5. Facebook Advertising
Facebook advertising allows to not only target your audience by zip code, but by dozens of other criteria as well. You can target by age, income, interests, and much more. Facebook even has a category called “ready to move” which is made up of people whose online behavior is consistent with people who are ready to move. To learn more about Facebook advertising, check out our how to guide here.
6. Participating in Online Local Forums
Another great way to build trust in your farm area is to participate in online forums dedicated to your farm area. Look for Facebook groups, patch sites, Nextdoor sites, city data forums, or area subreddits. Find where your farm area gathers online and join the conversation.
7. Local Events and Meetup Groups
Probably one of the best ways to connect with people in your farm area is through local events and meetup groups. Focus on being social first, business second. Once they get to know you, they’ll seek out your services. Look for church groups, fairs, charity events, bake sales, or anywhere else the community gathers.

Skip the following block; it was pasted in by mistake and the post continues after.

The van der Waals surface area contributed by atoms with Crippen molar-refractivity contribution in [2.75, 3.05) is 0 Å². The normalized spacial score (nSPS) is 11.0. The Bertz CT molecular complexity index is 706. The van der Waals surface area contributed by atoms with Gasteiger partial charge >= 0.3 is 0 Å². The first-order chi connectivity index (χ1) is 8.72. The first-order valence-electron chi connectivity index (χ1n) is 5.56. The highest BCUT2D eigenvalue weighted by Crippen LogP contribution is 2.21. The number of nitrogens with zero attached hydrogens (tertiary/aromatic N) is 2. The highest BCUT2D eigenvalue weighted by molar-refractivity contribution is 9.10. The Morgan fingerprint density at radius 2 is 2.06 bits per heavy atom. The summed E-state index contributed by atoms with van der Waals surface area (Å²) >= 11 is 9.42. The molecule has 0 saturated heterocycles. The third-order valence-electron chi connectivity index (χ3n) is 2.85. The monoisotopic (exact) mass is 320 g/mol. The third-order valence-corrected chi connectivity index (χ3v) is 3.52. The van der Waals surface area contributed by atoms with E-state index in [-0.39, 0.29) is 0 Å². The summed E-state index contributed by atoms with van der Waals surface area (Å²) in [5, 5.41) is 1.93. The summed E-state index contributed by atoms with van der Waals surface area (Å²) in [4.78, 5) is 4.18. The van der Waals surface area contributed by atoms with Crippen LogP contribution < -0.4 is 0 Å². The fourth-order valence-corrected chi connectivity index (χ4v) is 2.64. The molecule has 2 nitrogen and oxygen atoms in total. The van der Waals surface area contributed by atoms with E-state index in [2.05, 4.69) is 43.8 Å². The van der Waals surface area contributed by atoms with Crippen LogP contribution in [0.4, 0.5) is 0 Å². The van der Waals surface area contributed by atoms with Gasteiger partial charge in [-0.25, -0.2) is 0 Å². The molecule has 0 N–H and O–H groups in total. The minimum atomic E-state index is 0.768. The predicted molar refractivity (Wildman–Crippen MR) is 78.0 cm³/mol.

8. Get Your Website to Rank on Google for Local Search Terms
Google is an incredibly powerful tool to help you stay top of mind with your farm area. For example, let’s say your farm area is Turtle Bay in Manhattan. If you use the words “turtle bay” somewhere in your website’s URL you will come up higher in Google searches for the area. Something like “turtlebayhomes.com” will get you one step closer to the first page of the search results.
Google My Business is a free service from Google that helps you rank your local business site higher in the search results.
If you don’t already have a website, check out our in-depth guide here which shows you how to build a real estate website for $3.45 per month or less.
The Bottom Line
Real estate farming is a tried and true method to become a local expert and close more deals. Taking the time to research your farm area thoroughly before spending any marketing dollars will pay off handsomely down the road.